Blackmagic Design has just announced the new Atem Mini Pro, a streaming-focused update to the popular live streaming switcher announced at IBC last year. To go along with it, the Blackmagic Camera 6.9 update for the Pocket 4K and Pocket 6K adds direct support for the Atem Mini Pro, letting you remotely control and match up to four of the cameras from the new live production switcher.
Blackmagic CEO and co-founder, Grant Petty went on a live stream earlier to make the new announcements. If you haven’t seen the Atem Mini yet, Grant goes into a pretty in-depth overview of what the original does before talking about the new Atem Mini Pro about 15 minutes in.
The Atem Mini has proven to be very popular since it was announced in only September last year. So much so, that it seems virtually impossible to find one available anywhere now. That is potentially down to the manufacturing and shipping issues faced by much of the world at the moment, or perhaps they simply didn’t anticipate the demand. Or, just maybe they were attempting to build up that demand in anticipation of the new Atem Mini Pro instead based on the original’s success?
Anyway, the Atem Mini Pro is here, and the Atem Mini is not going away. Both units are still listed on the Blackmagic website, and it wouldn’t really make sense to obsolete a product only a few months after its release. The new Atem Mini Pro offers all of the same features as the original but includes some very nice extras that make the unit much more functional and useful for serious live production streamers. Extras like direct streaming without a PC and the ability to record a local copy of your stream directly to a USB SSD.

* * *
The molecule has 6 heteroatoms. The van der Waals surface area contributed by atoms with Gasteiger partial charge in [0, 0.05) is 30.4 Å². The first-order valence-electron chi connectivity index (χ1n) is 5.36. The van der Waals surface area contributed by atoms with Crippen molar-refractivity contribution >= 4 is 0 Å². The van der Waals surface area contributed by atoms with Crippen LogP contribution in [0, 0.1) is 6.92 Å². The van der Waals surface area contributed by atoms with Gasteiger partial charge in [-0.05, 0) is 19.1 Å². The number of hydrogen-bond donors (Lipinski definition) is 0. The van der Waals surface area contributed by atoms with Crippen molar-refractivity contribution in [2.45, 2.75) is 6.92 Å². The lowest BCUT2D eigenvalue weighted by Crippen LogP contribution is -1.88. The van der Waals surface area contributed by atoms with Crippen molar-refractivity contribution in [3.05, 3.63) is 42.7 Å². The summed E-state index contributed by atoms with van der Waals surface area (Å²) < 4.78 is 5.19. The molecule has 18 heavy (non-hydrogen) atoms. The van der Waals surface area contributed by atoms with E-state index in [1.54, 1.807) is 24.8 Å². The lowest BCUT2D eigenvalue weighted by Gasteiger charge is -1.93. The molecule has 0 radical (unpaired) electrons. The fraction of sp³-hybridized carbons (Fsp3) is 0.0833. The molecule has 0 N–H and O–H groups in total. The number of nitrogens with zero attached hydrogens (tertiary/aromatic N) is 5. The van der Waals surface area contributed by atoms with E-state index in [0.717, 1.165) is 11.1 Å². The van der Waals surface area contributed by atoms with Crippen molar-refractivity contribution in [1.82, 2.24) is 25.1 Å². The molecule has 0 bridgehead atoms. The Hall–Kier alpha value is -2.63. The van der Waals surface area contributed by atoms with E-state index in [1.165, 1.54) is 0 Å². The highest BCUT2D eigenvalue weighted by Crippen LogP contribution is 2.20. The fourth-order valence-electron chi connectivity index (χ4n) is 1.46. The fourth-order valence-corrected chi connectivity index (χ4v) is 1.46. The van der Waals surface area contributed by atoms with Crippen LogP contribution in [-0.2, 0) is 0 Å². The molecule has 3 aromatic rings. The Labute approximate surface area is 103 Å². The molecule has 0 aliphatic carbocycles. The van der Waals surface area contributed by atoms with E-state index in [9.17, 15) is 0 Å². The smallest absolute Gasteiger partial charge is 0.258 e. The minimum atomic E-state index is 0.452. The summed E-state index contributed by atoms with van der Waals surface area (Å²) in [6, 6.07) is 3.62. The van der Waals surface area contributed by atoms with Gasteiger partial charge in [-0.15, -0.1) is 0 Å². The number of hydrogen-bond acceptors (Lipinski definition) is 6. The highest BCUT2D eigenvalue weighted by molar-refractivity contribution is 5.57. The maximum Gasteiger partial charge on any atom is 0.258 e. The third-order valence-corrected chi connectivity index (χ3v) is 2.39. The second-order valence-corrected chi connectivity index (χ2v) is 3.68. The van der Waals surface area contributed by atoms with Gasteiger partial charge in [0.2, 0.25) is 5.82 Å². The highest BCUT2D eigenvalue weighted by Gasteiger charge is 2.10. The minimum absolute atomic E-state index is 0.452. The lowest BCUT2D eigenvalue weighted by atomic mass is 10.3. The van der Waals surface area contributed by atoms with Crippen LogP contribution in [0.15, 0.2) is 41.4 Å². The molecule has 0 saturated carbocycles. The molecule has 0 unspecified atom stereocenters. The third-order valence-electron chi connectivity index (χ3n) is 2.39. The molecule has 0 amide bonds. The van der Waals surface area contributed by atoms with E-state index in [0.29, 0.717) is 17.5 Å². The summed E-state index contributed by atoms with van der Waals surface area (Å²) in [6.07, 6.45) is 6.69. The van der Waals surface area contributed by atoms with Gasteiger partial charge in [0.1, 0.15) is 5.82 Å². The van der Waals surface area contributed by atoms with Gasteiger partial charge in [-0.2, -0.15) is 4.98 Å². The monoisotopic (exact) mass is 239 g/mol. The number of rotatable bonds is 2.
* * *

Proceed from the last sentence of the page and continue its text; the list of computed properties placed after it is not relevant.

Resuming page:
Although you’re still likely to have it connected to a computer in many situations, having the ability to stream directly means that you don’t need to use your computer’s resources, or worry about some other piece of software bogging those resources down affecting the quality of your stream. Depending on your needs, removing the computer entirely from the equation can be very handy.
So that you can still save a copy locally when not using a PC, the Atem Mini Pro allows you to record your stream directly to a USB flash drive or SSD. It saves out in h.264 with AAC audio. The Atem Mini Pro only has a single USB port, so it looks like this option isn’t available when you do have the device connected to your computer.
One very cool feature of the Atem Mini Pro over the original Atem Mini is that you can actually previous all four cameras simultaneously from an external monitor, along with levels, status, preview and program windows.
With the original Atem Mini, you’d need to feed each individual camera into a monitor with HDMI passthrough before sending it back out to the console, if you wanted to be able to monitor all four screens in realtime. A lot of people weren’t happy with the cost and hassle of this arrangement, and Blackmagic appears to have listened and brought a solution in the Atem Mini Pro.
As with the original, the Atem Mini Pro can convert just about any 720p, 1080p or 1080i signal you choose to feed into it into an appropriate output, but the new Blackmagic Camera 6.9 update for the Pocket 4K and Pocket 6K offers extra features, like remote control and matching of your cameras to keep some consistency from one camera angle to the next.
While the focus of the original Atem Mini was on just live switching in general, albeit somewhat limited without a built-in multi-screen preview, but the new Atem Mini Pro is specifically geared towards live streaming. You do have to pay quite significantly for these features, though. The Atem Mini Pro is about double the price of the Atem Mini, coming in at $595 over the original at $295.
At the time of the original Atem Mini’s release, I thought it was the perfect tool for live streamers – or at least, as perfect as one could get at the time given the budget. Now, yeah, I think it would be worth the cost to go for the Pro version for anybody serious about live streaming.